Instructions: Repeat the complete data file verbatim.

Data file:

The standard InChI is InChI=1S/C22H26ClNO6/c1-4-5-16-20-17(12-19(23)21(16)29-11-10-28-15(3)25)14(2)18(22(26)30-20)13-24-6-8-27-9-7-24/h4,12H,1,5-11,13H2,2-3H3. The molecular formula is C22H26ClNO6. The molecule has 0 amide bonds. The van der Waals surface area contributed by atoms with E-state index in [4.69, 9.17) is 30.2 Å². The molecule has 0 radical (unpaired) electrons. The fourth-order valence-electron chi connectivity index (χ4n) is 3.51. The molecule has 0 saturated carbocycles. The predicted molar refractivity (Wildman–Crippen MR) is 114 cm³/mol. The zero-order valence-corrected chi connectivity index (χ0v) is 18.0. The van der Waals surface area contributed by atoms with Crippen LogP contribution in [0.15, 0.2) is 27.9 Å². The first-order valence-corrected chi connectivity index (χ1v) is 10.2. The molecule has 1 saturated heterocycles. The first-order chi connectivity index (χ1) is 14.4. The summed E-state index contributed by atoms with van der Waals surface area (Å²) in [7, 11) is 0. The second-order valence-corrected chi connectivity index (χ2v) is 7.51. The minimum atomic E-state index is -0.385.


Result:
The standard InChI is InChI=1S/C22H26ClNO6/c1-4-5-16-20-17(12-19(23)21(16)29-11-10-28-15(3)25)14(2)18(22(26)30-20)13-24-6-8-27-9-7-24/h4,12H,1,5-11,13H2,2-3H3. The molecular formula is C22H26ClNO6. The molecule has 0 amide bonds. The van der Waals surface area contributed by atoms with E-state index in [4.69, 9.17) is 30.2 Å². The molecule has 0 radical (unpaired) electrons. The fourth-order valence-electron chi connectivity index (χ4n) is 3.51. The molecule has 0 saturated carbocycles. The predicted molar refractivity (Wildman–Crippen MR) is 114 cm³/mol. The zero-order valence-corrected chi connectivity index (χ0v) is 18.0. The van der Waals surface area contributed by atoms with Crippen LogP contribution in [0.15, 0.2) is 27.9 Å². The first-order valence-corrected chi connectivity index (χ1v) is 10.2. The molecule has 1 saturated heterocycles. The first-order chi connectivity index (χ1) is 14.4. The summed E-state index contributed by atoms with van der Waals surface area (Å²) in [7, 11) is 0. The second-order valence-corrected chi connectivity index (χ2v) is 7.51. The minimum atomic E-state index is -0.385.